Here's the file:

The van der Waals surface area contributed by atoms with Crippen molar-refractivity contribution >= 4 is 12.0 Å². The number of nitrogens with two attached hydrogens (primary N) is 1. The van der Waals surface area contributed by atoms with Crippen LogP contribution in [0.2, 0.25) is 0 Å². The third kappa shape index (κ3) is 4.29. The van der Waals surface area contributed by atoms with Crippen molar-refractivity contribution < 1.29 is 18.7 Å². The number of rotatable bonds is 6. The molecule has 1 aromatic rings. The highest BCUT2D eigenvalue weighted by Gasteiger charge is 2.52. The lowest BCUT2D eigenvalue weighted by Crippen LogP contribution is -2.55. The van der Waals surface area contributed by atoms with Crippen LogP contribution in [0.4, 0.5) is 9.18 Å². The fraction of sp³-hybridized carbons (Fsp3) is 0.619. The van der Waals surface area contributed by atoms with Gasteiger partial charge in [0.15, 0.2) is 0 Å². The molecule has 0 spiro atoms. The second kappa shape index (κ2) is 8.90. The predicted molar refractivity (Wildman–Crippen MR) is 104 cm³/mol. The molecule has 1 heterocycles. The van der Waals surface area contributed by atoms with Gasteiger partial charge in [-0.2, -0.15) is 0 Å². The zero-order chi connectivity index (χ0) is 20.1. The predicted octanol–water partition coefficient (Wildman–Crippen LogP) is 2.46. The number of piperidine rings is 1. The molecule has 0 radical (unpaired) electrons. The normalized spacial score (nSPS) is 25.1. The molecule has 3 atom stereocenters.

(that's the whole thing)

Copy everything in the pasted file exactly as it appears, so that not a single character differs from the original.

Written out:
The van der Waals surface area contributed by atoms with Crippen molar-refractivity contribution >= 4 is 12.0 Å². The number of nitrogens with two attached hydrogens (primary N) is 1. The van der Waals surface area contributed by atoms with Crippen LogP contribution in [0.2, 0.25) is 0 Å². The third kappa shape index (κ3) is 4.29. The van der Waals surface area contributed by atoms with Crippen molar-refractivity contribution < 1.29 is 18.7 Å². The number of rotatable bonds is 6. The molecule has 1 aromatic rings. The highest BCUT2D eigenvalue weighted by Gasteiger charge is 2.52. The lowest BCUT2D eigenvalue weighted by Crippen LogP contribution is -2.55. The van der Waals surface area contributed by atoms with Crippen LogP contribution in [0.4, 0.5) is 9.18 Å². The fraction of sp³-hybridized carbons (Fsp3) is 0.619. The van der Waals surface area contributed by atoms with Gasteiger partial charge in [0.15, 0.2) is 0 Å². The molecule has 0 spiro atoms. The second kappa shape index (κ2) is 8.90. The predicted molar refractivity (Wildman–Crippen MR) is 104 cm³/mol. The molecule has 1 heterocycles. The van der Waals surface area contributed by atoms with Gasteiger partial charge in [-0.2, -0.15) is 0 Å². The zero-order chi connectivity index (χ0) is 20.1. The predicted octanol–water partition coefficient (Wildman–Crippen LogP) is 2.46. The number of piperidine rings is 1. The molecule has 0 radical (unpaired) electrons. The normalized spacial score (nSPS) is 25.1. The molecule has 3 atom stereocenters.